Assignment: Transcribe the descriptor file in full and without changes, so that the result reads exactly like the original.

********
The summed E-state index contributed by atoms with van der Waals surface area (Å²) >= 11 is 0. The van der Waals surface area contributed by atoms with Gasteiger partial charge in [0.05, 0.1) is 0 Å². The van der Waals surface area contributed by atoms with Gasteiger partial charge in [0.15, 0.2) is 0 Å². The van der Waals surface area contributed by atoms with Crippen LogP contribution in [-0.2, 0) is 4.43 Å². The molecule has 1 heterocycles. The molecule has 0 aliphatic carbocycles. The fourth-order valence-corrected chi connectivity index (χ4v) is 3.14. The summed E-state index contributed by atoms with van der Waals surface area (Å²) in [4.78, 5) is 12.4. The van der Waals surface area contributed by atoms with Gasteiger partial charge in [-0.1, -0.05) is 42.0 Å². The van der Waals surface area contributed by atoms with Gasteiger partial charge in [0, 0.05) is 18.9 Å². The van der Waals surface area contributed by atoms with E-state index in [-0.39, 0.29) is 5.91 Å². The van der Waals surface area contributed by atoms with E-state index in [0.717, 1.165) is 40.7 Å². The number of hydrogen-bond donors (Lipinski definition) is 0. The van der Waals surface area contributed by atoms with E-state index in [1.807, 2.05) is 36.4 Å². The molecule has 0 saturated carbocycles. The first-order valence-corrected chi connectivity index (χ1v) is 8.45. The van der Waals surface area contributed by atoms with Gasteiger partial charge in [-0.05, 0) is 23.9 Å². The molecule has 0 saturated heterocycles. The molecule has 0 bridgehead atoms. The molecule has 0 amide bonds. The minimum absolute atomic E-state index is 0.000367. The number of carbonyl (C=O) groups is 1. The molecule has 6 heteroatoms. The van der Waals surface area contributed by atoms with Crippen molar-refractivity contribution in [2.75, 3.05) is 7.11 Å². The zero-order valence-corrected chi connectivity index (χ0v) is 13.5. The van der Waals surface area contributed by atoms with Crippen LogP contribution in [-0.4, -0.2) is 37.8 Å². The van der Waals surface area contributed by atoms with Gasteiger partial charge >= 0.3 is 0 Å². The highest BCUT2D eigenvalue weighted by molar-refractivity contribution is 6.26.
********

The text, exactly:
The summed E-state index contributed by atoms with van der Waals surface area (Å²) >= 11 is 0. The van der Waals surface area contributed by atoms with Gasteiger partial charge in [0.05, 0.1) is 0 Å². The van der Waals surface area contributed by atoms with Gasteiger partial charge in [0.15, 0.2) is 0 Å². The van der Waals surface area contributed by atoms with Crippen LogP contribution in [-0.2, 0) is 4.43 Å². The molecule has 1 heterocycles. The molecule has 0 aliphatic carbocycles. The fourth-order valence-corrected chi connectivity index (χ4v) is 3.14. The summed E-state index contributed by atoms with van der Waals surface area (Å²) in [4.78, 5) is 12.4. The van der Waals surface area contributed by atoms with Gasteiger partial charge in [-0.1, -0.05) is 42.0 Å². The van der Waals surface area contributed by atoms with Gasteiger partial charge in [0, 0.05) is 18.9 Å². The van der Waals surface area contributed by atoms with E-state index in [-0.39, 0.29) is 5.91 Å². The van der Waals surface area contributed by atoms with E-state index in [0.717, 1.165) is 40.7 Å². The number of hydrogen-bond donors (Lipinski definition) is 0. The van der Waals surface area contributed by atoms with E-state index in [1.807, 2.05) is 36.4 Å². The molecule has 0 saturated carbocycles. The first-order valence-corrected chi connectivity index (χ1v) is 8.45. The van der Waals surface area contributed by atoms with Gasteiger partial charge in [-0.05, 0) is 23.9 Å². The molecule has 0 saturated heterocycles. The molecule has 0 bridgehead atoms. The molecule has 0 amide bonds. The minimum absolute atomic E-state index is 0.000367. The number of carbonyl (C=O) groups is 1. The molecule has 6 heteroatoms. The van der Waals surface area contributed by atoms with Crippen molar-refractivity contribution in [2.75, 3.05) is 7.11 Å². The zero-order valence-corrected chi connectivity index (χ0v) is 13.5. The van der Waals surface area contributed by atoms with Crippen LogP contribution in [-0.4, -0.2) is 37.8 Å². The van der Waals surface area contributed by atoms with Gasteiger partial charge >= 0.3 is 0 Å². The highest BCUT2D eigenvalue weighted by molar-refractivity contribution is 6.26.